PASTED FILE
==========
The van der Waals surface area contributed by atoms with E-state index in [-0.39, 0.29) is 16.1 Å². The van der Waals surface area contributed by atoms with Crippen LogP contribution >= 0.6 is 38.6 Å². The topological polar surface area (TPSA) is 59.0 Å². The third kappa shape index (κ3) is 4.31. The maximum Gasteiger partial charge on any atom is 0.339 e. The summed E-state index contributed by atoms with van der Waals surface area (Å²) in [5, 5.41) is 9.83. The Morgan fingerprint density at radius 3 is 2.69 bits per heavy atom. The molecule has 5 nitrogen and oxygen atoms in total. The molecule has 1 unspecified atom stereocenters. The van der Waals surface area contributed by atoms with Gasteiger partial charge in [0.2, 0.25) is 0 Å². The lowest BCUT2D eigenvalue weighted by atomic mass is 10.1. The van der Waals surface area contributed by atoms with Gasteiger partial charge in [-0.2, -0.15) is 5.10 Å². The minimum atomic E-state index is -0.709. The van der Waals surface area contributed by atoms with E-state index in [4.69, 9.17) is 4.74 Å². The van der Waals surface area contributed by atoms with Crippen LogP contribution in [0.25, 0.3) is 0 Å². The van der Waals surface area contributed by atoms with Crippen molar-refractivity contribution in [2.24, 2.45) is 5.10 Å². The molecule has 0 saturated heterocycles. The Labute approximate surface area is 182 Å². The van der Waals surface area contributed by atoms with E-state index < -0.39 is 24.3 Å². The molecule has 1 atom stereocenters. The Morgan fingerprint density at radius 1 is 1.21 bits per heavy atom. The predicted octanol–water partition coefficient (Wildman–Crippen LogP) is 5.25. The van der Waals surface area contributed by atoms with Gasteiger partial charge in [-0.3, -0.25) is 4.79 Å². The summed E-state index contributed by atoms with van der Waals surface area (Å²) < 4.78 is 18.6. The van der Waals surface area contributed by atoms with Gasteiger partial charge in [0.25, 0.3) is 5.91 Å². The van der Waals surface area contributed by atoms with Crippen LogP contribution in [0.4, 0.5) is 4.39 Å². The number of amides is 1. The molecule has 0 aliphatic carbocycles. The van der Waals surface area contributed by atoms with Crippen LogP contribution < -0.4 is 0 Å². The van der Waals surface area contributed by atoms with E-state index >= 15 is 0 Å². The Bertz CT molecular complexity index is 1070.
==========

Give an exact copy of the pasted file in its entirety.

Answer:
The van der Waals surface area contributed by atoms with E-state index in [-0.39, 0.29) is 16.1 Å². The van der Waals surface area contributed by atoms with Crippen LogP contribution >= 0.6 is 38.6 Å². The topological polar surface area (TPSA) is 59.0 Å². The third kappa shape index (κ3) is 4.31. The maximum Gasteiger partial charge on any atom is 0.339 e. The summed E-state index contributed by atoms with van der Waals surface area (Å²) in [5, 5.41) is 9.83. The Morgan fingerprint density at radius 3 is 2.69 bits per heavy atom. The molecule has 5 nitrogen and oxygen atoms in total. The molecule has 1 unspecified atom stereocenters. The van der Waals surface area contributed by atoms with Gasteiger partial charge in [0.2, 0.25) is 0 Å². The lowest BCUT2D eigenvalue weighted by atomic mass is 10.1. The van der Waals surface area contributed by atoms with Gasteiger partial charge in [-0.2, -0.15) is 5.10 Å². The minimum atomic E-state index is -0.709. The van der Waals surface area contributed by atoms with E-state index in [4.69, 9.17) is 4.74 Å². The van der Waals surface area contributed by atoms with Crippen LogP contribution in [0.25, 0.3) is 0 Å². The van der Waals surface area contributed by atoms with Crippen molar-refractivity contribution in [2.24, 2.45) is 5.10 Å². The molecule has 0 saturated heterocycles. The Labute approximate surface area is 182 Å². The van der Waals surface area contributed by atoms with E-state index < -0.39 is 24.3 Å². The molecule has 1 atom stereocenters. The Morgan fingerprint density at radius 1 is 1.21 bits per heavy atom. The predicted octanol–water partition coefficient (Wildman–Crippen LogP) is 5.25. The van der Waals surface area contributed by atoms with Gasteiger partial charge in [-0.3, -0.25) is 4.79 Å². The summed E-state index contributed by atoms with van der Waals surface area (Å²) < 4.78 is 18.6. The van der Waals surface area contributed by atoms with Gasteiger partial charge in [0.25, 0.3) is 5.91 Å². The van der Waals surface area contributed by atoms with Crippen LogP contribution in [0.4, 0.5) is 4.39 Å². The number of amides is 1. The molecule has 0 aliphatic carbocycles. The van der Waals surface area contributed by atoms with Crippen LogP contribution < -0.4 is 0 Å². The van der Waals surface area contributed by atoms with E-state index >= 15 is 0 Å². The Bertz CT molecular complexity index is 1070.